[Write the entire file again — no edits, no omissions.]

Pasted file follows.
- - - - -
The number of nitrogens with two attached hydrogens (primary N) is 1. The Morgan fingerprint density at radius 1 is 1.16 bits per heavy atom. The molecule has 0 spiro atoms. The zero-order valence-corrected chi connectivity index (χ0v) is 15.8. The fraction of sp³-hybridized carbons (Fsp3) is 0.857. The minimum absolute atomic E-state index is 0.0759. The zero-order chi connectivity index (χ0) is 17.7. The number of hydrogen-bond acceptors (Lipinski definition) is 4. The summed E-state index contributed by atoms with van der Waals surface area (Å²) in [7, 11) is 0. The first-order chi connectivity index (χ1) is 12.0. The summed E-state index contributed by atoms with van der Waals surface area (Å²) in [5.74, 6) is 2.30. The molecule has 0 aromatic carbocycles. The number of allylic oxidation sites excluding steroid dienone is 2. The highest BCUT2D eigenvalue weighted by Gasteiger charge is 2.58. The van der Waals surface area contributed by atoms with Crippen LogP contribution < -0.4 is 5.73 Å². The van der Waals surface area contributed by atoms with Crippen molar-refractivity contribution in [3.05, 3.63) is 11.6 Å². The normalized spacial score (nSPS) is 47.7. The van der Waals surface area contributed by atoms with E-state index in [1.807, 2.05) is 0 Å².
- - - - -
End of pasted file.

The number of nitrogens with two attached hydrogens (primary N) is 1. The Morgan fingerprint density at radius 1 is 1.16 bits per heavy atom. The molecule has 0 spiro atoms. The zero-order valence-corrected chi connectivity index (χ0v) is 15.8. The fraction of sp³-hybridized carbons (Fsp3) is 0.857. The minimum absolute atomic E-state index is 0.0759. The zero-order chi connectivity index (χ0) is 17.7. The number of hydrogen-bond acceptors (Lipinski definition) is 4. The summed E-state index contributed by atoms with van der Waals surface area (Å²) in [7, 11) is 0. The first-order chi connectivity index (χ1) is 12.0. The summed E-state index contributed by atoms with van der Waals surface area (Å²) in [5.74, 6) is 2.30. The molecule has 0 aromatic carbocycles. The number of allylic oxidation sites excluding steroid dienone is 2. The highest BCUT2D eigenvalue weighted by Gasteiger charge is 2.58. The van der Waals surface area contributed by atoms with Crippen LogP contribution < -0.4 is 5.73 Å². The van der Waals surface area contributed by atoms with Crippen molar-refractivity contribution in [3.05, 3.63) is 11.6 Å². The normalized spacial score (nSPS) is 47.7. The van der Waals surface area contributed by atoms with E-state index in [1.807, 2.05) is 0 Å².